COLUMBIA, S.C. (AP) — The South Carolina Supreme Court ruled Wednesday for poor, rural school districts in a 21-year-old education funding lawsuit, saying legislators have failed to ensure that their students receive the opportunity to succeed.

The justices’ long-awaited ruling directs legislators and school district officials to work together to solve the state’s “constitutional deficiency.” It says the winners of the case are the children who represent South Carolina’s future.

“There is no loser,” the opinion concluded. The ruling “places before the parties a new opportunity … leaning forward towards a conversation unencumbered by blame.”

While requiring legislators to act, the ruling does not specify what they must do or how much they must spend.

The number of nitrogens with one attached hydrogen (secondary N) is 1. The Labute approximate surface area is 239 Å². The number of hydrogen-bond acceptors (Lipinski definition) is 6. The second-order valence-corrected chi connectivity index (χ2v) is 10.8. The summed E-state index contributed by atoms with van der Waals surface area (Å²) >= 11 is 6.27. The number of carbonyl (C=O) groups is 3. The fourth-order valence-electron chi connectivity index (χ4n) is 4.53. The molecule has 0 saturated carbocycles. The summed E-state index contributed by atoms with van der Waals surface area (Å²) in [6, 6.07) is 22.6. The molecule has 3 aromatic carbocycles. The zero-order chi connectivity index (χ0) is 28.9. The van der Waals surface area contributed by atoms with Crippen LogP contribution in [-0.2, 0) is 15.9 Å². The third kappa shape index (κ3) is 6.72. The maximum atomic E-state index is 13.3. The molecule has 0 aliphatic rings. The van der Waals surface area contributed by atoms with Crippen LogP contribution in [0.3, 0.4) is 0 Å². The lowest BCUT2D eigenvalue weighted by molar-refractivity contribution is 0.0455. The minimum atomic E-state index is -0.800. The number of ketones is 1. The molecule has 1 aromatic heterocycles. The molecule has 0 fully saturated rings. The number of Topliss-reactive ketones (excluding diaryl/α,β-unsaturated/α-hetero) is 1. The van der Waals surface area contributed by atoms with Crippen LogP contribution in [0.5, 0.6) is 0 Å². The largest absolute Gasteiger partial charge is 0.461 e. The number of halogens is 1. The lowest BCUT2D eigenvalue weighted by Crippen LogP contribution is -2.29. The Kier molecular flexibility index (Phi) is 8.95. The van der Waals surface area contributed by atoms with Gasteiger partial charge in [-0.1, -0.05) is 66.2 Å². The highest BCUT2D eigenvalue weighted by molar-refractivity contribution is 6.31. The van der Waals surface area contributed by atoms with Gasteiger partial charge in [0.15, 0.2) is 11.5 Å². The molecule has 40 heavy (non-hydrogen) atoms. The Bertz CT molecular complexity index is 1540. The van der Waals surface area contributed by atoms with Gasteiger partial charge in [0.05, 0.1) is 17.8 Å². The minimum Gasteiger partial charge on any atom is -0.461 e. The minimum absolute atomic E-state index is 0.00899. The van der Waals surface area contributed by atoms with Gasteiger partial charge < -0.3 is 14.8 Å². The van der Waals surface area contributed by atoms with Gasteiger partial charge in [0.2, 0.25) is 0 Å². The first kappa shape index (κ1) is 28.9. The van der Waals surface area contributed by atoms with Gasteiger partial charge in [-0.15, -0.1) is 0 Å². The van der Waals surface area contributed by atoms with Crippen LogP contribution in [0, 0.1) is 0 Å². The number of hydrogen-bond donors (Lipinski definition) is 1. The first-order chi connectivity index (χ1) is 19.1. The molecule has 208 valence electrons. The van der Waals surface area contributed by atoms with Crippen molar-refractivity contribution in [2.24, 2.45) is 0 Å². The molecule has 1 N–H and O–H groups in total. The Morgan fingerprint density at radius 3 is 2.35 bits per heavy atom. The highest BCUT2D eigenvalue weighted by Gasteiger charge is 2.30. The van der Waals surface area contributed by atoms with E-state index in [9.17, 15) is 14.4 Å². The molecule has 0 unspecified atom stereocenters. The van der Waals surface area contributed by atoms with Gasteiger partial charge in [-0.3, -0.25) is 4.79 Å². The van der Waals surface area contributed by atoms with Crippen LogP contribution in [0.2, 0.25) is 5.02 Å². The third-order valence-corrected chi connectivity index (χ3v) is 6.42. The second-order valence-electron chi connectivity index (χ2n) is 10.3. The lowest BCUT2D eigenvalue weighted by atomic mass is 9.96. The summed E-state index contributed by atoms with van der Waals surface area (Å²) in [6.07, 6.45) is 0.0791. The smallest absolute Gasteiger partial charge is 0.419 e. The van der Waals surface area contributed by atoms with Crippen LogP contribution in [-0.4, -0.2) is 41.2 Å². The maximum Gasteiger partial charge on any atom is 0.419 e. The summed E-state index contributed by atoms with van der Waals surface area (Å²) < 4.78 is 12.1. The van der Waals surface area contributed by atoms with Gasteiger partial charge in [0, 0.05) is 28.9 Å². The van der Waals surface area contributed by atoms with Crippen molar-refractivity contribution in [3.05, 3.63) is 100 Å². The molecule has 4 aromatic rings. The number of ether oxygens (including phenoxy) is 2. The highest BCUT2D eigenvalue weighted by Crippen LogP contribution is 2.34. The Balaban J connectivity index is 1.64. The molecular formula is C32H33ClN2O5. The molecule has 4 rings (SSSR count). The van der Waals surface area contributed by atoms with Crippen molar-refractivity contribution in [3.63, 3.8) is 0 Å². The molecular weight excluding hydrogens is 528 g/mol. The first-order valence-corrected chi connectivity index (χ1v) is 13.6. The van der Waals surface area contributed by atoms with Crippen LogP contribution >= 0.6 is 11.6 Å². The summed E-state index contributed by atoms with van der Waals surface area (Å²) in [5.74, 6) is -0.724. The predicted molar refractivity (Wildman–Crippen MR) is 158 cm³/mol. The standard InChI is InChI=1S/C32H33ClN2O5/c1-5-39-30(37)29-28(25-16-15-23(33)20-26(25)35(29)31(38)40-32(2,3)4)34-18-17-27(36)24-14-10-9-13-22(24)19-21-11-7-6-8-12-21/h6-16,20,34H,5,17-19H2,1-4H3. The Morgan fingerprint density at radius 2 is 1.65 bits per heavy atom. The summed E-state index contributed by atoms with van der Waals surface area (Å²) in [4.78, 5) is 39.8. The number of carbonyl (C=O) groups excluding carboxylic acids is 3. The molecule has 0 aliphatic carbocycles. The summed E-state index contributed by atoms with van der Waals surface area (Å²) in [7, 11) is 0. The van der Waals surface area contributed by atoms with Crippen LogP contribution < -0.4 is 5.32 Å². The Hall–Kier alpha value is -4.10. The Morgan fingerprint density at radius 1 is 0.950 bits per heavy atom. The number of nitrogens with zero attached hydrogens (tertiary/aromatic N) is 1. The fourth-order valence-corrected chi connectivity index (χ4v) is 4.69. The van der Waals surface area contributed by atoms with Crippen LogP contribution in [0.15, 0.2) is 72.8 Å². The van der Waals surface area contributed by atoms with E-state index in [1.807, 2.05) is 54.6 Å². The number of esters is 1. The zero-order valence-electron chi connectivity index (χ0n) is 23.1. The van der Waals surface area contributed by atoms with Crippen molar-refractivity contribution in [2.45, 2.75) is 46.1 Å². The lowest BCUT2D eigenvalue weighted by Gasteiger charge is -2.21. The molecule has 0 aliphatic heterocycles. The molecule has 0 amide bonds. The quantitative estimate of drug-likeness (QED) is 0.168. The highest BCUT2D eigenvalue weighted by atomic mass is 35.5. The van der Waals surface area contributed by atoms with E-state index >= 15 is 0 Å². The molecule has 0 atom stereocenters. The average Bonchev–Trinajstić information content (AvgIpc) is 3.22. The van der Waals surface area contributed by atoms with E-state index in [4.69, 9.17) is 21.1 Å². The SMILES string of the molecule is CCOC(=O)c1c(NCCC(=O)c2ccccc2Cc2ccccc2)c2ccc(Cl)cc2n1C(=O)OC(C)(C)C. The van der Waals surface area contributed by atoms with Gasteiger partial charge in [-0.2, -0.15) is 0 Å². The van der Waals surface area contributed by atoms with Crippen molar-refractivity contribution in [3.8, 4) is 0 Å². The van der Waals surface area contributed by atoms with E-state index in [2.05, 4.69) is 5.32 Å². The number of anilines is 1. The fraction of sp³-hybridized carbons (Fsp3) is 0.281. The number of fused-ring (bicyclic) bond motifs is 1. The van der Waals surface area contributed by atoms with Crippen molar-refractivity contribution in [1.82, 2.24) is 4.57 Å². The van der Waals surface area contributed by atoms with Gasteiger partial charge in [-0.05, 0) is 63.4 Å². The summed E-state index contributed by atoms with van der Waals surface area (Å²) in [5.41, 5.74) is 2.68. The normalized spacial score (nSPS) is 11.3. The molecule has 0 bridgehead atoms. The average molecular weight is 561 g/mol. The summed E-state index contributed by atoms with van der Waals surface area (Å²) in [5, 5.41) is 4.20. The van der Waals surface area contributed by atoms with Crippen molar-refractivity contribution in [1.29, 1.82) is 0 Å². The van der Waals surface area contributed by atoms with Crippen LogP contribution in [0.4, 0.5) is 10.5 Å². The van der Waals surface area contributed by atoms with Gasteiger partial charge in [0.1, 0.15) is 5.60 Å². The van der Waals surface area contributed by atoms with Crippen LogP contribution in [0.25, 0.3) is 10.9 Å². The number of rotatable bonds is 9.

It comes two years after the state’s high court re-heard arguments on the case that pitted struggling districts against lawmakers.

The question was whether South Carolina schools provide all students access to a “minimally adequate education” — the constitutional standard the justices set in their 1999 ruling that sent the case to trial.

The Legislature’s attorneys argued that students’ achievement can’t be legislated.

But justices said such arguments “ring hollow” when compared to legislators’ failure to analyze the issues preventing students’ success.

In 2012, the sides re-argued their appeal of a December 2005 lower court ruling that gave each a partial victory.